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    I do not wish to give my name. I am a board certified forensic pathologist who trained at a university program and worked for many years at a prestigious office. I was let go do to a personality problem with the director. I would say think twice about forensic. to me the work is more interesting but here are the drawbacks 1) it is the old adage there are 2 types of medical examiners a) those in trouble, and b) those that have yet to get into trouble. the fields lends itself to a major problem occurring in your career. even if a 'good guy" you will move about 5 times in your career. 2) the old adage "the bad money drives out the good." it appears that there are only a handful of big name people in the field. they dominate the field, the positions and the consults. they do not want to relinquish this to newcomers. they will politically try to get rid of someone if they think it detracts from them. 3) once you have a 'bad case" or serious trouble that is it for your career--it is over. look at the late Dr Edland, ME at Rochester ,NY when they had the Attica riots, he did the cases at age 36 and his life was over with . he died a broken man at age 56 - never say this could not happen to you. it could. so I tell people do not consider forensic pathology I would rather have you go into another branch of pathology like hematopathology or one of the anatomic fellowships like Derm, GI or GU your career and life will be better. really the field of pathology will be automated out of existence and my guess is that it will be done with in about 20 years. go into internal medicine(IM) and do a fellowship. under CLIA you can still run a lab with Internal medicine boards. forensic is usually for those that do not have all the pieces of paper . they usually are considered "the bastard at the family reunion" types. in the field of academic pathology they are not considered in high regard. in my own life , so called colleagues never lifted a finger to help in an hour of need. even with a high demand in the field politically you may be ostracized and forced to leave the country to try to do the forensic work in Canada or New Zealand. also you may get sued like Dr Sptiz for a defamation of character lawsuit by Brother of Jon Benet Ramsey for $150 million. so think twice before doing forensic. it is a field that sooner or later may leave you crying or with a life changing event that spells disaster. I do not want you to be another Dr Edland a tragic ending to a man that stood up for what was the truth and was hounded BY POLICE for that . he died a broken man . don't let that happen to you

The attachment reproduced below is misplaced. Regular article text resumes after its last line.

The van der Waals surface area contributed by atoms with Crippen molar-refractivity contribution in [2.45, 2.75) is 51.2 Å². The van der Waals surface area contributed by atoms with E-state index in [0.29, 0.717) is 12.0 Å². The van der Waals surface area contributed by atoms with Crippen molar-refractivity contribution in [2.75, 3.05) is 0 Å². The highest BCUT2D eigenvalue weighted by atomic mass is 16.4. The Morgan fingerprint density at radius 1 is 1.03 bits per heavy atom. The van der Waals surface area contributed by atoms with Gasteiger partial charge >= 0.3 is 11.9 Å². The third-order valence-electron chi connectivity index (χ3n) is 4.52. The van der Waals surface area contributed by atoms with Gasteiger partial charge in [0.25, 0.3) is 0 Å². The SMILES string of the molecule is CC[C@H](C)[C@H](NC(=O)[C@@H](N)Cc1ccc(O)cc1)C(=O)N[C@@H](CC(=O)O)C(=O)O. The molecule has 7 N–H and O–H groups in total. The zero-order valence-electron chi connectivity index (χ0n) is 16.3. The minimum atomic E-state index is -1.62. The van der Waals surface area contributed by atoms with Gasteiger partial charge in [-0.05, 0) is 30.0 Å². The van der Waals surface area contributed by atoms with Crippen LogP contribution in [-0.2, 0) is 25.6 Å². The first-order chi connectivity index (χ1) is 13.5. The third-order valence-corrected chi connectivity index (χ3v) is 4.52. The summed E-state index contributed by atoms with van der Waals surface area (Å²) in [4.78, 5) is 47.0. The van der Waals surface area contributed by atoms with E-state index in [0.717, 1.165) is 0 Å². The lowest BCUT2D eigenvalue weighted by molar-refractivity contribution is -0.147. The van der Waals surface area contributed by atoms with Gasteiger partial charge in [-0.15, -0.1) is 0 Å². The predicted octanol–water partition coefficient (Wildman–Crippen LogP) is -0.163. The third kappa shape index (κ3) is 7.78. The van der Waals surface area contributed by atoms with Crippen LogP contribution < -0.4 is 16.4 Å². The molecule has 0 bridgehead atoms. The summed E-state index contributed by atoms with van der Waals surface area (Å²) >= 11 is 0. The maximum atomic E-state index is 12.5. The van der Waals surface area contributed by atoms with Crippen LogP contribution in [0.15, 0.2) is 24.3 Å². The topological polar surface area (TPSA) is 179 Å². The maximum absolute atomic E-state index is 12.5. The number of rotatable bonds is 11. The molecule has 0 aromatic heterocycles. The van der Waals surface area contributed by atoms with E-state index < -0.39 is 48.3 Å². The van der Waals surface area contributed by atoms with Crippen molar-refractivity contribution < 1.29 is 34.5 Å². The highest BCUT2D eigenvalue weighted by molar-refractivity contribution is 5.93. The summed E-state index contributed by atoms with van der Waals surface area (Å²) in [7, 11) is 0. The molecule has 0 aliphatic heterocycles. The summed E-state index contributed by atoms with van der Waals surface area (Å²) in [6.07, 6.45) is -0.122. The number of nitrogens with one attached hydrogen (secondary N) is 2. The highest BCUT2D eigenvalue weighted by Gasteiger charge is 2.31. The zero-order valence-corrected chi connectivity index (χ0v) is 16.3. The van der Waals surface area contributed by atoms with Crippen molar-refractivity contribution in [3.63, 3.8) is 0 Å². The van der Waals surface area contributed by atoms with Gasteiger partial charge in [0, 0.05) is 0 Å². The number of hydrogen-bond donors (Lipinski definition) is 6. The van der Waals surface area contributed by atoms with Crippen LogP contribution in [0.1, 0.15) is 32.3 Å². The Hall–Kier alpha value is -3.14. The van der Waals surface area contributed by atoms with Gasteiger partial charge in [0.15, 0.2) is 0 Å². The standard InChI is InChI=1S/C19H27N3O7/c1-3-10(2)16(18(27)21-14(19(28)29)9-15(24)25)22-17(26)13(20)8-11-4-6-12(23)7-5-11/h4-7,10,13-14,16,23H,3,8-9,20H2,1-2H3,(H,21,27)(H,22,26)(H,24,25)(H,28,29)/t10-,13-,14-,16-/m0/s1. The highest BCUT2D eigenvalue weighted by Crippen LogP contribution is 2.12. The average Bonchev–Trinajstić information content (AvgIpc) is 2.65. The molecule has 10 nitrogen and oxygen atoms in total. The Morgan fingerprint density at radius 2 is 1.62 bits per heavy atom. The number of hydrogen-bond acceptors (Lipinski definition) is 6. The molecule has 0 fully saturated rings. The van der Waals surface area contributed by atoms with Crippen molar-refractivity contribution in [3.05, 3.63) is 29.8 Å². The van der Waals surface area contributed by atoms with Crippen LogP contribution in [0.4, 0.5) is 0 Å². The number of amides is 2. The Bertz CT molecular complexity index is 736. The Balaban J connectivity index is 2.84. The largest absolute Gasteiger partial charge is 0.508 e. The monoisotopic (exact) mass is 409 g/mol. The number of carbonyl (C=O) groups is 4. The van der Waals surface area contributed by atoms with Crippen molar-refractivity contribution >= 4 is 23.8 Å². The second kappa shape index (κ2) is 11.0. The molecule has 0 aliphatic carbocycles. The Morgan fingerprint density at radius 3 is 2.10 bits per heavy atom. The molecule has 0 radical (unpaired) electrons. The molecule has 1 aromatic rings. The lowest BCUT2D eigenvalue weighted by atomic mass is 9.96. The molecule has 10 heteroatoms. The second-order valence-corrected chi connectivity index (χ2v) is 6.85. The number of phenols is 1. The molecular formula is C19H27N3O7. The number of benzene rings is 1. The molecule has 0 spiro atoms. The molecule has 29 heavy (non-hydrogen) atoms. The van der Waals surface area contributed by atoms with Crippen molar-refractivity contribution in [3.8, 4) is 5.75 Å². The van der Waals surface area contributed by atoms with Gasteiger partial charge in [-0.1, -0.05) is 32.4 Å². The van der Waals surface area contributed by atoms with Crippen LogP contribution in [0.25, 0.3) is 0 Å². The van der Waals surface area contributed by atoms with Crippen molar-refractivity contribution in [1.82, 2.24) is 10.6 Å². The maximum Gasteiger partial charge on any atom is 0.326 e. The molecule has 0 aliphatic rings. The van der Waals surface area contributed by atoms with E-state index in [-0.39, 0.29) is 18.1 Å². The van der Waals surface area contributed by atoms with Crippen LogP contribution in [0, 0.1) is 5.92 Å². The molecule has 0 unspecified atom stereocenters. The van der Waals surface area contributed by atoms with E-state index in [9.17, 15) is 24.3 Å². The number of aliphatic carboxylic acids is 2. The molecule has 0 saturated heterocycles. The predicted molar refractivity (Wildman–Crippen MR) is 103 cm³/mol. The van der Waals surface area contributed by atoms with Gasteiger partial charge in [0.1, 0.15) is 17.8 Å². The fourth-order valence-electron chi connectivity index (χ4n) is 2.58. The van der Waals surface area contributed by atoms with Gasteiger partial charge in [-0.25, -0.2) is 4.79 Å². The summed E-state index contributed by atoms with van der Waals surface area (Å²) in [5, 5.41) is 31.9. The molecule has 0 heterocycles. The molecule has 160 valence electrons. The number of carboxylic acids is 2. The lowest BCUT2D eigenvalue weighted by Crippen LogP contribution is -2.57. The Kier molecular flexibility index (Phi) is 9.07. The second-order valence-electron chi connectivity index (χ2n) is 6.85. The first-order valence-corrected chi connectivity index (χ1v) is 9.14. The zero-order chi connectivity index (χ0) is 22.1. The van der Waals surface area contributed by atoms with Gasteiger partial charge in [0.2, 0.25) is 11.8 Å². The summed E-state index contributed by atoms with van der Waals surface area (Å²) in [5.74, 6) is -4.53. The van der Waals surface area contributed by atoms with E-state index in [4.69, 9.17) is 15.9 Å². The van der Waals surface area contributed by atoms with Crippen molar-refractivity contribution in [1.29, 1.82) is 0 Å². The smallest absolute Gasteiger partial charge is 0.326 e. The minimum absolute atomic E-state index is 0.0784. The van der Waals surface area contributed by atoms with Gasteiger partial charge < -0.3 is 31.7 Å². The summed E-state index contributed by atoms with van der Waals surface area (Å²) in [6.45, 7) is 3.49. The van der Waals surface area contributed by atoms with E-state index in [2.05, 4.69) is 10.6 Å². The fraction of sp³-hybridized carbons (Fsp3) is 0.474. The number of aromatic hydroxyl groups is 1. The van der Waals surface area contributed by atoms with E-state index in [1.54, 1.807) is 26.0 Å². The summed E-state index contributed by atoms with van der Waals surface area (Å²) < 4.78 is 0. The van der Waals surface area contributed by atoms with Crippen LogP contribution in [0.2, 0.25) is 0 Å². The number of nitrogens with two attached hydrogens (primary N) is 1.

dr4n6 likes this.
  6. mlw03

    mlw03 Senior Member 10+ Year Member

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    I do not agree with most of this. There are plenty of normal, content, well-adjusted forensic pathologists all over the US and Canada. Who are not in any type of trouble. Of all varying ages, many of whom stay in 1 position their entire career. I know just such a man - his office is right next to mine. I can think of plenty others off the top of my head. I personally could not care less if the poster becomes an FP or not, but I do not want misinformation being disseminated, and the below is misinformation in my experience.

     
  7. mikesheree

    mikesheree 7+ Year Member

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    Over the years, mlw03 has given generally excellent advice as regards the field of FP.
    And, I concur with his current comments. Listen to him.
    I am aware of the disasters that have befallen a number of FP's over the past decades.
    Most of those folks occupied CME positions or some other type of "boss" in an admin as well as a professional medical position and were politically beholden/appointed etc. They often did not have any civil servant or union-type protection. Often, a big case was involved. Often, the FP never met a news camera he did not like, and got in trouble because (s)he DID NOT THINK CAREFULLY before opening their mouth.
    Often, an oversized ego with a desire to be a "name" FP is part of the toxic brew.
    Be humble, affable, available and know your trade COLD, be"zen-like" and you
    should have no more problem than a prudent and capable hospital lab medical
    director.

    People in every field, everyday, everywhere are "let go" due to personality problems
    with the boss.
     
    Last edited: Oct 27, 2016
    mlw03 and Autopsy101 like this.
  8. nr-xxx

    nr-xxx Banned Banned